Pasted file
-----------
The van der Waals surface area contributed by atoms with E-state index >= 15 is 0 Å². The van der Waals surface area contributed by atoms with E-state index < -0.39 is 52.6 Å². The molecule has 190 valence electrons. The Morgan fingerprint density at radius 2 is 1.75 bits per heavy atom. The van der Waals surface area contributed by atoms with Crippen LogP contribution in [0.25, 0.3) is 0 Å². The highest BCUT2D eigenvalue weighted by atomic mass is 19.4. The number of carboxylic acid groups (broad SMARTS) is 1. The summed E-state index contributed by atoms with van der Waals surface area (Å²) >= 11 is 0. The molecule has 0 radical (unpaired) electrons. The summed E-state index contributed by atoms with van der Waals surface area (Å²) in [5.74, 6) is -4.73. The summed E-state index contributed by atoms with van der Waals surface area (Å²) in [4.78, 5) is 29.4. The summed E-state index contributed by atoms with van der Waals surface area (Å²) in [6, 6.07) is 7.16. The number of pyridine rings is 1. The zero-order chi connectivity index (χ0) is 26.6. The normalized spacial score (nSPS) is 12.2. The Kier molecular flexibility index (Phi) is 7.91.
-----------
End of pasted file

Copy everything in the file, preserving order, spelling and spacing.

The van der Waals surface area contributed by atoms with E-state index >= 15 is 0 Å². The van der Waals surface area contributed by atoms with E-state index < -0.39 is 52.6 Å². The molecule has 190 valence electrons. The Morgan fingerprint density at radius 2 is 1.75 bits per heavy atom. The van der Waals surface area contributed by atoms with Crippen LogP contribution in [0.25, 0.3) is 0 Å². The highest BCUT2D eigenvalue weighted by atomic mass is 19.4. The number of carboxylic acid groups (broad SMARTS) is 1. The summed E-state index contributed by atoms with van der Waals surface area (Å²) >= 11 is 0. The molecule has 0 radical (unpaired) electrons. The summed E-state index contributed by atoms with van der Waals surface area (Å²) in [5.74, 6) is -4.73. The summed E-state index contributed by atoms with van der Waals surface area (Å²) in [4.78, 5) is 29.4. The summed E-state index contributed by atoms with van der Waals surface area (Å²) in [6, 6.07) is 7.16. The number of pyridine rings is 1. The zero-order chi connectivity index (χ0) is 26.6. The normalized spacial score (nSPS) is 12.2. The Kier molecular flexibility index (Phi) is 7.91.